Another union leader in Honduras has received death threats and a second union leader was arrested in the department of Colon during a peaceful rally protesting government corruption, according to the Honduras-based nonprofit ACI-Participa. Earlier this year, one Honduran union leader was murdered and another disappeared and is presumed dead. The latest incidents bring to nine the number of attacks on union leaders in 2015.
Isela Juarez Jimenez, president of the public employees union SITRASEMCA, began receiving death threats earlier this month and last week, her motorbike was rammed by a white Toyota, which had been following her for days. Jimenez was not injured.
SITRASEMCA has been in the forefront of opposition to government corruption and a water privatization scheme. More than half of all households in Tegucigalpa, the capital, do not have access to potable water and a plan supported by a government commission to privatize the water supply likely would make access to clean water prohibitively expensive for many residents.
Meanwhile, Heber Rolando Flores, a leader in the union representing workers of the National Agrarian Institute, was arrested and charged with sedition for taking part earlier this month in a peaceful rally in which students, workers and the public were protesting government corruption. Flores must report weekly to the Public Ministry until his court hearing.
Both Juarez Jimenez and Rolando Flores suffered physical attacks at the hands of security forces (including the National Police and the Army) as the September 1 anti-corruption rally was violently repressed by the state.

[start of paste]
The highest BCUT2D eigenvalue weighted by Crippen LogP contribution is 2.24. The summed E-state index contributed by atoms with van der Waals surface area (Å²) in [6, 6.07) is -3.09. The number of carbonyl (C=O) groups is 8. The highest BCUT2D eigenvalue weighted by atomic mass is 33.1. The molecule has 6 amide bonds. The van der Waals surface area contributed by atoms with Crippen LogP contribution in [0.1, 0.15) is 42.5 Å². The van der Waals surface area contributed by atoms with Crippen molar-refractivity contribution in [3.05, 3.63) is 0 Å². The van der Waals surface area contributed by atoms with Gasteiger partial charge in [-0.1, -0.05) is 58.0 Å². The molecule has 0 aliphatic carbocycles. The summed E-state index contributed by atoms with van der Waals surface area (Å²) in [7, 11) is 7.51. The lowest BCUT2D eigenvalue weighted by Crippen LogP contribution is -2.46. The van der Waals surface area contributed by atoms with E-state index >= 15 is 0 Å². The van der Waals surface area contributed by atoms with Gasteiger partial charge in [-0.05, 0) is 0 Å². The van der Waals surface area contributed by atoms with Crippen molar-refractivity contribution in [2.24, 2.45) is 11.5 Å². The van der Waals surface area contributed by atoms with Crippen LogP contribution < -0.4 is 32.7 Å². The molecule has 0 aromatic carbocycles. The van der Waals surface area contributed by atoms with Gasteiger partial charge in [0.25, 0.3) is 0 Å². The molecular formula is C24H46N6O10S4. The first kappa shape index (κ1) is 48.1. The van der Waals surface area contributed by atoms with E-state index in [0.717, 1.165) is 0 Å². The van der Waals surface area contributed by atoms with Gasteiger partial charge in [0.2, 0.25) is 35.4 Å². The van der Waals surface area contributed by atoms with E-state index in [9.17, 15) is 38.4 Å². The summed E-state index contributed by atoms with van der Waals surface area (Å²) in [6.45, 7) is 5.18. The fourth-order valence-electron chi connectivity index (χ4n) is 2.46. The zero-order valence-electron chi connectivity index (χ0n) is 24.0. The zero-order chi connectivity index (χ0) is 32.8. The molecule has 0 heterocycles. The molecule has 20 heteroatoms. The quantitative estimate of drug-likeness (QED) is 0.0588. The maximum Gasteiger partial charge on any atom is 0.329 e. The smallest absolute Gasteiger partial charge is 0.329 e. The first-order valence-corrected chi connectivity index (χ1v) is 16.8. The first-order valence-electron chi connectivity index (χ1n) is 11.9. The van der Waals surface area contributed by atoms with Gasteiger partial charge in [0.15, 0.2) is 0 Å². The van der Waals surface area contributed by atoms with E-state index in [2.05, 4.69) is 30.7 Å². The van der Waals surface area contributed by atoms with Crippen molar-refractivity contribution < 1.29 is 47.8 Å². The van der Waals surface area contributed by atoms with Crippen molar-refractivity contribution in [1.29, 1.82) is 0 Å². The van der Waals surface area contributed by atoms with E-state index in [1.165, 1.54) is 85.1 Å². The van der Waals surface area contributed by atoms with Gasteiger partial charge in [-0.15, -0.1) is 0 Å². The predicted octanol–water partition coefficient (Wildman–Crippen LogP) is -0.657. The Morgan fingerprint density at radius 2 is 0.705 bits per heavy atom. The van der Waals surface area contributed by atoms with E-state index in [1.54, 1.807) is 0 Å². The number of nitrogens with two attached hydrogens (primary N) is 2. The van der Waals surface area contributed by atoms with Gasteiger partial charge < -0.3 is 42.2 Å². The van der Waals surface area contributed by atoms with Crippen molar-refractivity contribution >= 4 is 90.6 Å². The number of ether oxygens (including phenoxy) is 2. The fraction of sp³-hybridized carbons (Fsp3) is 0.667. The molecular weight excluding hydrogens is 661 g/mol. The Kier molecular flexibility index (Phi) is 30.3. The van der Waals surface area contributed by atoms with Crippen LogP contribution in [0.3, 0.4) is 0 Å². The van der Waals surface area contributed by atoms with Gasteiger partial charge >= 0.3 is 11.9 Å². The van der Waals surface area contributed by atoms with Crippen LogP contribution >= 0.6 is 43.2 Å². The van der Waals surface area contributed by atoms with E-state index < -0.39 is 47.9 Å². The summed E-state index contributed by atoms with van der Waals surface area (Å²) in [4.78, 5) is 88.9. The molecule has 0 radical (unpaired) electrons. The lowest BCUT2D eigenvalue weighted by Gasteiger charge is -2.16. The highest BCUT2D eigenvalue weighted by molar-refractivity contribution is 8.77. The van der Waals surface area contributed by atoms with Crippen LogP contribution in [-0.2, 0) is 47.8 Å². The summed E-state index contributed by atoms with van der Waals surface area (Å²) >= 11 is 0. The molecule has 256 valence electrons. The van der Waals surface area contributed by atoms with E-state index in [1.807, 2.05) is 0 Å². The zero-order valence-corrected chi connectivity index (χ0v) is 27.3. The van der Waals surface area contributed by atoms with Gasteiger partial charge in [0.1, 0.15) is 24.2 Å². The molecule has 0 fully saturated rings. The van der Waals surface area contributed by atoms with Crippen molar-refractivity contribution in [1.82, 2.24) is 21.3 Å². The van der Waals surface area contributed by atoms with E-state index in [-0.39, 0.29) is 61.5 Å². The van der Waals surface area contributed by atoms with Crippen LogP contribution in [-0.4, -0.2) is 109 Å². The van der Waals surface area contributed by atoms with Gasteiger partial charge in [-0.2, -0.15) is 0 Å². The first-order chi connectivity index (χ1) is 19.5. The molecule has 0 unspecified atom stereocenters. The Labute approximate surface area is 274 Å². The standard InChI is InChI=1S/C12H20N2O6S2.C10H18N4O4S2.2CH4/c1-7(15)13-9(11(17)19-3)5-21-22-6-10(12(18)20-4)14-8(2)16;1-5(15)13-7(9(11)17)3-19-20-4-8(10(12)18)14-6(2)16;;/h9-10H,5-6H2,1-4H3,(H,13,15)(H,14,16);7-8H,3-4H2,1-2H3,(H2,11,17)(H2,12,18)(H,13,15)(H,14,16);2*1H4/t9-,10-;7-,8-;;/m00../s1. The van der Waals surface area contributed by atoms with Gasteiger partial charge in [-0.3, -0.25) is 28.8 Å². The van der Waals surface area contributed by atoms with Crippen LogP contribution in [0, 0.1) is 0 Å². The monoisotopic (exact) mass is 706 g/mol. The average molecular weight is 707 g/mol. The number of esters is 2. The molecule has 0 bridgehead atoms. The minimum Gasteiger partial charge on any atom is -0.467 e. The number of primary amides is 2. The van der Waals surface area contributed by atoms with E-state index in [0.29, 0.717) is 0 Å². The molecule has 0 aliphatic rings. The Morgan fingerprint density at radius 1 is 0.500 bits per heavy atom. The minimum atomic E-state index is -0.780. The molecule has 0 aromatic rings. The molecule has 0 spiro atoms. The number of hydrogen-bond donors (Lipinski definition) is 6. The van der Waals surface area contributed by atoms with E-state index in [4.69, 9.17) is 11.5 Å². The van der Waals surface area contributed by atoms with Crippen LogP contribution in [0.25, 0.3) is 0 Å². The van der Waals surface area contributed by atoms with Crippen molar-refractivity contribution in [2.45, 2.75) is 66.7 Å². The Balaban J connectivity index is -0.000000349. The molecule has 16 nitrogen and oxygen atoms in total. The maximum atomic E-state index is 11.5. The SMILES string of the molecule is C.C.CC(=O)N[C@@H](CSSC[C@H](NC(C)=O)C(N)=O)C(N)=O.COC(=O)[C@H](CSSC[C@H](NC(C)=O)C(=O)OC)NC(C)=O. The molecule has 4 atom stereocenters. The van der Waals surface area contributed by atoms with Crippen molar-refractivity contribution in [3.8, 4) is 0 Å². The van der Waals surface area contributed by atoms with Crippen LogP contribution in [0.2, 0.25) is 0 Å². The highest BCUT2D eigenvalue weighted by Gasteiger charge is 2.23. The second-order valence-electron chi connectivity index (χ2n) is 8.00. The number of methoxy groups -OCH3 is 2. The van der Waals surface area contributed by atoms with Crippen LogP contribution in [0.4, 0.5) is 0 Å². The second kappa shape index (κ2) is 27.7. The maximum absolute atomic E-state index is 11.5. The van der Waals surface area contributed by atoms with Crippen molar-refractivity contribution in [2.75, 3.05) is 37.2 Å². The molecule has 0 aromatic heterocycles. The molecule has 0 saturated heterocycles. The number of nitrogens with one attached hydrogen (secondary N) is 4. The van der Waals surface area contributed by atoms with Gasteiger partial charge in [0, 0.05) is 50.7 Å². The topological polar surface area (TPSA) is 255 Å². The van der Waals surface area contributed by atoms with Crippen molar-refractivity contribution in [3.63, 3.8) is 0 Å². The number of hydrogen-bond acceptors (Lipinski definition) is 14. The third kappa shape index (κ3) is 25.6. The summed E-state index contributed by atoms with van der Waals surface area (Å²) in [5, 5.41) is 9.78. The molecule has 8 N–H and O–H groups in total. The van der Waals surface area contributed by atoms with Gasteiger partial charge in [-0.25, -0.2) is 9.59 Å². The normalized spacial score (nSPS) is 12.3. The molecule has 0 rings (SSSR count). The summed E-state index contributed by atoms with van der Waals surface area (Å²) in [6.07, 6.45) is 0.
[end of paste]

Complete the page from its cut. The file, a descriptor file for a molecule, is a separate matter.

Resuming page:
Violence against union leaders in Honduras nearly always goes unpunished, even though Honduras is under scrutiny for failure to enforce worker rights under its labor laws. The United States is waiting for the Honduran government to present a corrective plan of action to address labor rights violations, a move required after the U.S. Department of Labor’s Office of Trade and Labor Affairs last year accepted a complaint under the labor chapter of the Central American Free Trade Agreement (CAFTA).
The AFL-CIO and 26 Honduran unions and civil society organizations filed the complaint in March 2012. In a February 2015 report, the U.S. Trade and Labor Affairs office said Honduras has made virtually no progress since then.
A delegation of U.S. union leaders traveled on a fact-finding trip to Honduras late last year, where they described the widespread noncompliance with laws, including attacks against labor leaders, a lack of compliance with minimum wage laws and an unresponsive government. Based on the delegations’ findings, the AFL-CIO issued a report describing the exploitative conditions workers experienced in factories and in their communities. According to the report:
“Throughout the delegation visit, workers and community leaders spoke not only about the extreme levels of corruption, but also the increased militarization of the country, and widespread corruption among security forces and the impact it had on their daily lives.”
Many union leaders reporting threats and harassment are members of the Network Against Anti-Union Violence in Honduras, coordinated by leadership of the national labor confederations and the human rights NGO ACI-Participa, which seeks to promote respect for human rights in Honduras, encourage people to exercise their right to participate in decision-making processes and push for transparency in government and private-sector institutions charged with providing public services.